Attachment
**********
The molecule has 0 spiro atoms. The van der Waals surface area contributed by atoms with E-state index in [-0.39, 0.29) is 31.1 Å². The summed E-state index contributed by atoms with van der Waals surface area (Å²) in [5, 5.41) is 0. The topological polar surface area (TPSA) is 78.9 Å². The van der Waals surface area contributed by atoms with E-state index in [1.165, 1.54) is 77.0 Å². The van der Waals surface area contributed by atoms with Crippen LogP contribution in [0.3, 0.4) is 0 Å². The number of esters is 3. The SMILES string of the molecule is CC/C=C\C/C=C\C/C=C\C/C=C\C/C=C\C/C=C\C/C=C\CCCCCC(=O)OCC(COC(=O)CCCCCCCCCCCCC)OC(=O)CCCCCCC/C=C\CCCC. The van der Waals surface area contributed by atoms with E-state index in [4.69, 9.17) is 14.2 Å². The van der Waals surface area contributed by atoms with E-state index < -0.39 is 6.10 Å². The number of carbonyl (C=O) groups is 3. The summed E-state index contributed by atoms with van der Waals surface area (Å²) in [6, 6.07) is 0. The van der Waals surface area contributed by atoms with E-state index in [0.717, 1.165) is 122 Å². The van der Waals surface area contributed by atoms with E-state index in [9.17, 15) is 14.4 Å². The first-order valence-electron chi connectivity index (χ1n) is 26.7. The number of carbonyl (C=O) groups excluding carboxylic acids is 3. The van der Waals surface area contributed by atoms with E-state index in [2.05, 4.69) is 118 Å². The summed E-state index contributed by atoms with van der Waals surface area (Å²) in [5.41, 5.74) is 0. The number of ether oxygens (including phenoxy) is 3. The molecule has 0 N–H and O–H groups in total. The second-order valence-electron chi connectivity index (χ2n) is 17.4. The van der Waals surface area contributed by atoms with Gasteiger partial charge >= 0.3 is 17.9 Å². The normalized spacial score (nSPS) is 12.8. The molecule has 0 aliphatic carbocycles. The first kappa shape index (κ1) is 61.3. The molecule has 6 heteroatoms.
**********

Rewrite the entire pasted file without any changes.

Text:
The molecule has 0 spiro atoms. The van der Waals surface area contributed by atoms with E-state index in [-0.39, 0.29) is 31.1 Å². The summed E-state index contributed by atoms with van der Waals surface area (Å²) in [5, 5.41) is 0. The topological polar surface area (TPSA) is 78.9 Å². The van der Waals surface area contributed by atoms with E-state index in [1.165, 1.54) is 77.0 Å². The van der Waals surface area contributed by atoms with Crippen LogP contribution in [0.3, 0.4) is 0 Å². The number of esters is 3. The SMILES string of the molecule is CC/C=C\C/C=C\C/C=C\C/C=C\C/C=C\C/C=C\C/C=C\CCCCCC(=O)OCC(COC(=O)CCCCCCCCCCCCC)OC(=O)CCCCCCC/C=C\CCCC. The van der Waals surface area contributed by atoms with E-state index in [4.69, 9.17) is 14.2 Å². The van der Waals surface area contributed by atoms with E-state index < -0.39 is 6.10 Å². The number of carbonyl (C=O) groups is 3. The summed E-state index contributed by atoms with van der Waals surface area (Å²) in [6, 6.07) is 0. The van der Waals surface area contributed by atoms with E-state index in [0.717, 1.165) is 122 Å². The van der Waals surface area contributed by atoms with E-state index in [9.17, 15) is 14.4 Å². The first-order valence-electron chi connectivity index (χ1n) is 26.7. The number of carbonyl (C=O) groups excluding carboxylic acids is 3. The van der Waals surface area contributed by atoms with E-state index in [2.05, 4.69) is 118 Å². The summed E-state index contributed by atoms with van der Waals surface area (Å²) in [5.41, 5.74) is 0. The number of ether oxygens (including phenoxy) is 3. The molecule has 0 N–H and O–H groups in total. The second-order valence-electron chi connectivity index (χ2n) is 17.4. The van der Waals surface area contributed by atoms with Gasteiger partial charge >= 0.3 is 17.9 Å². The normalized spacial score (nSPS) is 12.8. The molecule has 0 aliphatic carbocycles. The first kappa shape index (κ1) is 61.3. The molecule has 6 heteroatoms.